Good Man vs. Good Monk: Broken Buddha Revisited
I. Good Man vs. Good Monk
The adoption of the ascetic idea requires a firm faith in spiritual happiness and as firm a despair of material life. Its wide prevalence in a society bespeaks not only the acuteness of its religious consciousness but also considerable social distress. In practice, the ranks of the mendicants are filled not merely by ardent religious souls but in the main by those whom despair of material life has driven into vagrant beggary. —one of my favorite quotes by G. C. Pande
Several years ago, not long after I returned to America from Burma, an American friend in Marin County was introducing me to a few connections in the western Dhamma circuit, because of course who you know tends to be more important than what you know. So anyway, he invited over to meet me a little fellow who introduced himself as one of the world’s leading authorities on Burma/Myanmar who had been to Burma twenty-something times, pretty much in the same breath as he gave his name. He was obviously proud of the fact that the US government had consulted with him in the past over various Burmese matters. He didn’t speak the language and evidently understood little about Burmese Theravada Buddhism, but no matter—he clearly derived a sense of importance and self-worth from his perceived status and authority, and so he held forth on Burma for some time, despite the fact that I had just come from there after living there for about twenty years.
This fellow eventually began explaining to us about some “good, progressive monks” that he had met in Burma and the USA: one ran a school for children, one ran an orphanage, one protested against the Burmese military government, and one was involved in some sort of fundraising…with no mention at all of these “good” monks actually practicing Theravada Buddhism. No mention at all of any of them practicing meditation, being strict in their discipline, or otherwise following the teachings of Buddha for the sake of attaining enlightenment in this very life. The visitor showed us a photo of the monk who protested against the Burmese government standing with George W. Bush on the White House lawn, and told us a tragic story of how this monk was a refugee in America but could not live at a Burmese monastery in the USA because the Burmese government could punish any of the Burmese monks there if they ever returned to Burma. So, tragically, this “good” monk was required to work at a golf course to make a living and eventually dropped out of the monkhood. When I asked why he didn’t just stay at a Thai or Cambodian monastery, the authority on Burma was unable to answer, and apparently had never considered this. But to me it was fairly evident that this “good, progressive monk” was really a rather lax, not very serious monk who was more interested in political activism than he was in practicing Buddhist monasticism.
So, tactless howitzer that I am, I pointed out to our authority on Burma that these “progressive” monks he was describing may have been good people, but they very probably weren’t good monks. They weren’t practicing Buddhism in accordance with the Pali texts, but rather were acting like laypeople in their social activism. Even running an orphanage, though benevolent, is better managed by a layman than by a religious renunciant. The authority on Burma was outraged at being challenged in his supposed field of expertise, and left in a huff after insisting that being philanthropic and progressive was more important for a monk than actually practicing Buddhist monasticism. The man who introduced us, and whose house we were in, later told me that he thought the guy might actually physically assault me, he was so outraged by my remarks. But he didn’t attack me physically, and anyway I probably could have defended myself pretty easily if he had.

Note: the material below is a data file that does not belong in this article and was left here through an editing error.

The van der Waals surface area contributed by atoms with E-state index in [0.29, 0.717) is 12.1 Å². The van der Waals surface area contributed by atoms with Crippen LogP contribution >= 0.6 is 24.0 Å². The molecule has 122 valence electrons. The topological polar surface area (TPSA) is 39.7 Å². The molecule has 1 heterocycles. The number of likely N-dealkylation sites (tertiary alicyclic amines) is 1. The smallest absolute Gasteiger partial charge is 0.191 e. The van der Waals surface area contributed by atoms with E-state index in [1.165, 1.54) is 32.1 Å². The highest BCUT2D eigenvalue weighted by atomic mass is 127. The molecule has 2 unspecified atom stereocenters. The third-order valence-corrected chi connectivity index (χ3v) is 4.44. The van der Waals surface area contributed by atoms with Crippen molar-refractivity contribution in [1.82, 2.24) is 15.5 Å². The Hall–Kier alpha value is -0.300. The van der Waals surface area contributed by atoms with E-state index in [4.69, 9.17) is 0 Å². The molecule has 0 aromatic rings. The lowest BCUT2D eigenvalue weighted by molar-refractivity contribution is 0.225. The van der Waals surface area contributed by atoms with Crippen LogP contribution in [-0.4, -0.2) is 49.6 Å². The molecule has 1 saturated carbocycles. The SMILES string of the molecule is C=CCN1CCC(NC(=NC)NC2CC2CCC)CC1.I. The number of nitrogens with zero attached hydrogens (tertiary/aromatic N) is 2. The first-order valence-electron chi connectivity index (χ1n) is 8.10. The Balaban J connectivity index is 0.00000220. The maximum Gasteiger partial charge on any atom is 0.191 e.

I mention this little drama from real life because it seems quite a few people really don’t “get” the idea that a good person can be a bad monk, and possibly a bad person might even be a good monk, at least in some respects. Maybe it will be easier to understand if I avoid monks for awhile and talk about doctors. Let’s say there is a doctor, a physician, who is a wonderful person. He runs an orphanage and a school in his spare time, is a scout master besides, donates generously to help the poor and for other good causes, and has a kind word for everyone. He’s a veritable peach of a guy. BUT, his patients don’t get better. They often get much worse. When it comes to actually practicing medicine, he’s incompetent. Many of his patients die, and one of the only reasons he’s not sued into bankruptcy for malpractice is that he’s such a nice, friendly person that people don’t want to sue him or get him into trouble. Well, it seems fairly obvious that Dr. So and So is a good man, but not a good doctor. There is a difference.
The fact is that most Asian Theravada Buddhist monks are like the good doctor, very nice people but really pathetic excuses for bhikkhus, if one judges them by the standards established in the Pali texts themselves. They really do tend to be good people, very friendly and open-hearted, generally speaking, but they just aren’t all that interested in striving for enlightenment, or even in following the rules of monastic discipline. They like to take it easy, conform to what the other monks are doing, and satisfy themselves with the idea of getting a good rebirth for next time.